Lightening Ship

May 31, 2016  Hours spent building to date: 2,572

Handsome -- but it don't float the boat

I spent many hours over the weekend adding trim and finish to the roof, deckhouse and battery box.  But while it turned out beautifully, and was very fulfilling, I was disturbed by the fact that it wasn’t moving the Tardis very far from her current status as a piece of furniture into a functioning boat.

During the construction phase, the steps that would move the project forward were very obvious:   you can’t build a hull without frames, you can’t put on a deckhouse roof without a deckhouse, etc.  But in the systems/trim/paint phase there are a dozen potential projects a day, and the temptation is to do the fun ones.

I am a great fan of 18th century naval fiction and have probably read over a hundred books.  One of their favorite tactics when pursuing a slightly faster foe, or being pursued by a larger one, is “lightening ship” — throwing overboard every piece of unnecessary gear, the livestock, the water barrels, the captain’s furniture, etc.  So I have been busy “lightening ship” on the Tardis project trying to get to the ultimate goal:  in the water, weathertight,  and moving under her own power late summer/early fall of this year.  Here is the result:

Must Get Done

Plumbing — it’s all one system ending with the head, so I can’t stop now.  And a head is a very useful piece of equipment on a cruising boat.

Windows — the order goes out this week.

Hull trim and paint — it pretty much has to be done while the boat is on the trailer.

DC wiring — enough to get the boat started and for the VHF radio, tank gauges, nav lights, and maybe a couple cabin lights.

Engine

Cabin door

Mooring hardware

Depth sounder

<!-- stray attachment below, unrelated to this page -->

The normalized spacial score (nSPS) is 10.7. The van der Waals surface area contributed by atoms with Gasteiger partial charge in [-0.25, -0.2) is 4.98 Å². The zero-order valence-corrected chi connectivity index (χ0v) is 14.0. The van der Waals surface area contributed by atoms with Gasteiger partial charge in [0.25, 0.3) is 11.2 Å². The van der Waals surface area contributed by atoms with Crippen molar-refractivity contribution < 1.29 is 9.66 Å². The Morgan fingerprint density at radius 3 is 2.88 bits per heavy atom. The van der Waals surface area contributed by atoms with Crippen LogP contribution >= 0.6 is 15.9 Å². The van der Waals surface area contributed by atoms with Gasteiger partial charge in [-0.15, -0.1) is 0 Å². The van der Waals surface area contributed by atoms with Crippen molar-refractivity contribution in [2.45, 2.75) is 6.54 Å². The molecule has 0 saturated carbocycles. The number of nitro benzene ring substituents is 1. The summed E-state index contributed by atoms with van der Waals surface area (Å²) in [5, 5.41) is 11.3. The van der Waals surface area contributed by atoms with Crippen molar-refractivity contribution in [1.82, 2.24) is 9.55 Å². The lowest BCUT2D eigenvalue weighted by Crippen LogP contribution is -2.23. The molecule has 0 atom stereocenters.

US Coastguard safety gear

Will Have to Wait

AC wiring

Nav system — Probably just day trips this year.

Cushions

Windlass

Aft decking — this is very dependent on the engine installation, as has always been at the end of the list.

Teak and Holly Sole — I can do this when the boat is in the water if I have to.

Up in the Air

Cockpit trim — boat will look crappy without it, but not a necessity.

Veneer on stern — I’ll go with paint if need be.

Dinettte/Dinette table — I am trying to leave this area open for wire runs, but there aren’t that many under the new schedule, so I may rough something in.

Big Question

Bow thruster — a single engine outboard with a ton of windage is going to be a mess getting across the southwest wind and into my slip at GYC.  But it can be installed with the boat on the trailer in the spring — I did it on Memsahib, and it wasn’t pretty, but worked out in the end.

Forward cabin trim

Forward cabin trim

Getting roof trim to bend required epoxy, nails, and every clamp in the shop.

Getting roof trim to bend required epoxy, nails, and every clamp in the shop.

Roof trim finished

Roof trim finished

Battery box is finished with a waterproof lid designed by Ray

Battery box is finished with a waterproof lid designed by Ray

 

 

 

 

 

 

 

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One comment on “Lightening Ship

  1. Richard Curtis
    June 1, 2016 at 11:13 am #

    Such craftsmanship! A joy to follow this build.

    Like

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